|Number of Seeds||250 seeds|
|Spacing in Row||4 inches|
|Spacing Between Rows||8 inches|
|Planting Depth||0 inches|
|Days to Germination||5-10 days|
|Days to Maturity||65 days|
|Height at Maturity||12 inches|
|Width at Maturity||6 inches|
How to Grow
Start indoors 6 weeks before last frost by sprinkling a few seeds on the surface of pots and disturbing the soil a bit, then watering in. Thin if necessary, and tranpslant outdoors when plants are 2 inches high. Alternately, direct sow by lightly scattering seeds in a well prepared bed, then thin the indicated spacing. Denser plantings result in a showier displant of blooms. Linaria requires medium fertility and moderate water.
About the Artist
Art by Kristin Egan. Kristen is mixed media artist specializing in sculpture and collage. A BFA graduate of Alfred University with a concentration in environmental science, Kristen currently works from her home studio in rural southeastern PA. Kristen was the Gallery Coordinator for the GoggleWorks Center for the Arts for three years, and now works as a freelance artist and teacher, and as a production artist for G.I.Bow, a company that creates hand-made archery equipment. Her work can be seen at the Walk In Art Center in Schuylkill Haven, PA, Mud & Maker in Pottsville, PA, Arch Enemy Arts Gallery in Philadelphia, and online.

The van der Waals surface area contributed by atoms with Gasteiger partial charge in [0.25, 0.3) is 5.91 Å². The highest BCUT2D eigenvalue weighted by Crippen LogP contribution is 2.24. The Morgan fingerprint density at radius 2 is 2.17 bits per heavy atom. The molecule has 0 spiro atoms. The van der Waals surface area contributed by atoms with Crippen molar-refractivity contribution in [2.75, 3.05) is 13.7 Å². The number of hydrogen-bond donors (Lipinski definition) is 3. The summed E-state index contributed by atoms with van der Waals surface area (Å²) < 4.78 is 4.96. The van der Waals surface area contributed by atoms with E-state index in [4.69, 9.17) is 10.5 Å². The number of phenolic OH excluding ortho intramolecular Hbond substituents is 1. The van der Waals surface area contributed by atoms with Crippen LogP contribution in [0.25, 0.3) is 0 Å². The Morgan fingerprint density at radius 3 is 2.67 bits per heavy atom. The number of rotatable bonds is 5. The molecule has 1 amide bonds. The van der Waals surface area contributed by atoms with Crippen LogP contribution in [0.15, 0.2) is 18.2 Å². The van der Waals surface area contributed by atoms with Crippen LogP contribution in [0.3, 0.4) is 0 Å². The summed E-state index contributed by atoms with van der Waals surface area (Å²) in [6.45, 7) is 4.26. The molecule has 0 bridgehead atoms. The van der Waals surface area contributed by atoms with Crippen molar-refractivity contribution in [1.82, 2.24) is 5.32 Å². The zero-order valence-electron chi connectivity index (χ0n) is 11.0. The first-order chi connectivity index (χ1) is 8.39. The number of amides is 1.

From the Artist: "Art and science, in my experience, are intricately connected; they are the means by which we explore and understand the universe. When people plant gardens, they begin with a concept - a vision of what the garden will produce, or how it will look - then they manipulate their raw materials (seeds, soil, water, etc.) to achieve that result, with varying degrees of success. Though the mediums are different, the process of making art is generally the same. My 2-dimensional work is usually a combination of drawing, painting, and collage. I wanted to capture a sense of movement with the aurora and the toads jumping, and I think the very busy and somewhat chaotic effect of the flowers adds to that. Collaging is like building a sculpture with found objects - you start with a general idea of what you want it to look like, but the end result is determined to some degree by the materials themselves. I wasn't sure exactly how I was going to handle the very complex structure of the toadflax flower, or capture the ethereal nature of the northern lights, but once I started cutting and layering different types of paper, it started to evolve."
Medium: mixed media collage